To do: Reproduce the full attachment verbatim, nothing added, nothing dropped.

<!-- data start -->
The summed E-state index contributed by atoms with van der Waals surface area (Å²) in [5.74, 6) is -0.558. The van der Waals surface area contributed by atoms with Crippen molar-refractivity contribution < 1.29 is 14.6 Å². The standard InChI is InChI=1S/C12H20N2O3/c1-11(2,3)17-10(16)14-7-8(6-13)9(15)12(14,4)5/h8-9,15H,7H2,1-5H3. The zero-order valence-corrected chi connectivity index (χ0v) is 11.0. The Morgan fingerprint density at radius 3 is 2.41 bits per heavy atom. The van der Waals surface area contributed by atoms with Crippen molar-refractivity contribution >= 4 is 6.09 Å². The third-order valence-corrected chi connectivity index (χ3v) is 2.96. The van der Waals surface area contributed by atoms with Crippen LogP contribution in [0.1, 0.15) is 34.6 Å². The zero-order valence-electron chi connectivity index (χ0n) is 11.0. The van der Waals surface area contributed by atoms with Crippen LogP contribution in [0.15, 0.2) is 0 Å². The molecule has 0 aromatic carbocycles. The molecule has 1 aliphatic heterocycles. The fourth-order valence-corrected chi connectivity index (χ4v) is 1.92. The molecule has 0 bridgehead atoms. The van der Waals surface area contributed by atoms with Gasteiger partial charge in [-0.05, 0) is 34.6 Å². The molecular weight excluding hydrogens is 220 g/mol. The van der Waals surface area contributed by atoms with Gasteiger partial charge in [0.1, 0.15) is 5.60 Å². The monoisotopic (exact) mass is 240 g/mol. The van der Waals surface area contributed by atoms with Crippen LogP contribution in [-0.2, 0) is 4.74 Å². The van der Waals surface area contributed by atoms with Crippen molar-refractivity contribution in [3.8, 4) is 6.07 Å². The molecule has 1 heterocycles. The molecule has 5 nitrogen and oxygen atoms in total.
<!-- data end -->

The summed E-state index contributed by atoms with van der Waals surface area (Å²) in [5.74, 6) is -0.558. The van der Waals surface area contributed by atoms with Crippen molar-refractivity contribution < 1.29 is 14.6 Å². The standard InChI is InChI=1S/C12H20N2O3/c1-11(2,3)17-10(16)14-7-8(6-13)9(15)12(14,4)5/h8-9,15H,7H2,1-5H3. The zero-order valence-corrected chi connectivity index (χ0v) is 11.0. The Morgan fingerprint density at radius 3 is 2.41 bits per heavy atom. The van der Waals surface area contributed by atoms with Crippen molar-refractivity contribution >= 4 is 6.09 Å². The third-order valence-corrected chi connectivity index (χ3v) is 2.96. The van der Waals surface area contributed by atoms with Crippen LogP contribution in [0.1, 0.15) is 34.6 Å². The zero-order valence-electron chi connectivity index (χ0n) is 11.0. The van der Waals surface area contributed by atoms with Crippen LogP contribution in [0.15, 0.2) is 0 Å². The molecule has 0 aromatic carbocycles. The molecule has 1 aliphatic heterocycles. The fourth-order valence-corrected chi connectivity index (χ4v) is 1.92. The molecule has 0 bridgehead atoms. The van der Waals surface area contributed by atoms with Gasteiger partial charge in [-0.05, 0) is 34.6 Å². The molecular weight excluding hydrogens is 220 g/mol. The van der Waals surface area contributed by atoms with Gasteiger partial charge in [0.1, 0.15) is 5.60 Å². The monoisotopic (exact) mass is 240 g/mol. The van der Waals surface area contributed by atoms with Crippen LogP contribution in [-0.2, 0) is 4.74 Å². The van der Waals surface area contributed by atoms with Crippen molar-refractivity contribution in [3.8, 4) is 6.07 Å². The molecule has 1 heterocycles. The molecule has 5 nitrogen and oxygen atoms in total.